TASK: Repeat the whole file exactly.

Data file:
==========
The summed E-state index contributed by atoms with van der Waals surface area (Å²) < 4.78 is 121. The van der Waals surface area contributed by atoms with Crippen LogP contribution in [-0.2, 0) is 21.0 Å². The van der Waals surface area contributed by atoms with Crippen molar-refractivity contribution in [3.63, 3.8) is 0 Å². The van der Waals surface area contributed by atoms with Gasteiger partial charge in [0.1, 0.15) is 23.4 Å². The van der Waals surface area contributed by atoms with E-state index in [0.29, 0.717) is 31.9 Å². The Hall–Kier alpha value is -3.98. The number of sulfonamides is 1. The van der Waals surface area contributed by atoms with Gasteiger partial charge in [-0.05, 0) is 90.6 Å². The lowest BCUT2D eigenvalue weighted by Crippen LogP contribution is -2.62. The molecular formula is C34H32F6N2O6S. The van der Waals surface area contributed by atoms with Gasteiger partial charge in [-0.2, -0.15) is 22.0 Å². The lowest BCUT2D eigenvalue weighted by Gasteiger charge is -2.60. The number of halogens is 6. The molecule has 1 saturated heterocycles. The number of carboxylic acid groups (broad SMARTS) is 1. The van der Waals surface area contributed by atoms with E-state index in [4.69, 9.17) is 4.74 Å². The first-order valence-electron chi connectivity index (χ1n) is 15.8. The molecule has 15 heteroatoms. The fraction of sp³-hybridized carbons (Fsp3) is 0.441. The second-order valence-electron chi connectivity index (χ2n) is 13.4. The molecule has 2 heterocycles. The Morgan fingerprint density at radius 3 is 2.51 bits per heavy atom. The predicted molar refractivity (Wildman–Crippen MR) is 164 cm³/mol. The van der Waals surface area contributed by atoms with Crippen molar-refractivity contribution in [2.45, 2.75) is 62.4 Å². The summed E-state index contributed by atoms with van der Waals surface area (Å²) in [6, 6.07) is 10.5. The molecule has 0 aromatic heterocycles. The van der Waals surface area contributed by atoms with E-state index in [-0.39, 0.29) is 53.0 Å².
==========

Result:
The summed E-state index contributed by atoms with van der Waals surface area (Å²) < 4.78 is 121. The van der Waals surface area contributed by atoms with Crippen LogP contribution in [-0.2, 0) is 21.0 Å². The van der Waals surface area contributed by atoms with Crippen molar-refractivity contribution in [3.63, 3.8) is 0 Å². The van der Waals surface area contributed by atoms with Gasteiger partial charge in [0.1, 0.15) is 23.4 Å². The van der Waals surface area contributed by atoms with E-state index in [0.29, 0.717) is 31.9 Å². The Hall–Kier alpha value is -3.98. The number of sulfonamides is 1. The van der Waals surface area contributed by atoms with Gasteiger partial charge in [-0.05, 0) is 90.6 Å². The lowest BCUT2D eigenvalue weighted by Crippen LogP contribution is -2.62. The molecular formula is C34H32F6N2O6S. The van der Waals surface area contributed by atoms with Gasteiger partial charge in [-0.2, -0.15) is 22.0 Å². The lowest BCUT2D eigenvalue weighted by Gasteiger charge is -2.60. The number of halogens is 6. The molecule has 1 saturated heterocycles. The number of carboxylic acid groups (broad SMARTS) is 1. The van der Waals surface area contributed by atoms with E-state index in [4.69, 9.17) is 4.74 Å². The first-order valence-electron chi connectivity index (χ1n) is 15.8. The molecule has 15 heteroatoms. The fraction of sp³-hybridized carbons (Fsp3) is 0.441. The second-order valence-electron chi connectivity index (χ2n) is 13.4. The molecule has 2 heterocycles. The Morgan fingerprint density at radius 3 is 2.51 bits per heavy atom. The predicted molar refractivity (Wildman–Crippen MR) is 164 cm³/mol. The van der Waals surface area contributed by atoms with Crippen molar-refractivity contribution in [2.45, 2.75) is 62.4 Å². The summed E-state index contributed by atoms with van der Waals surface area (Å²) in [6, 6.07) is 10.5. The molecule has 0 aromatic heterocycles. The van der Waals surface area contributed by atoms with E-state index in [-0.39, 0.29) is 53.0 Å².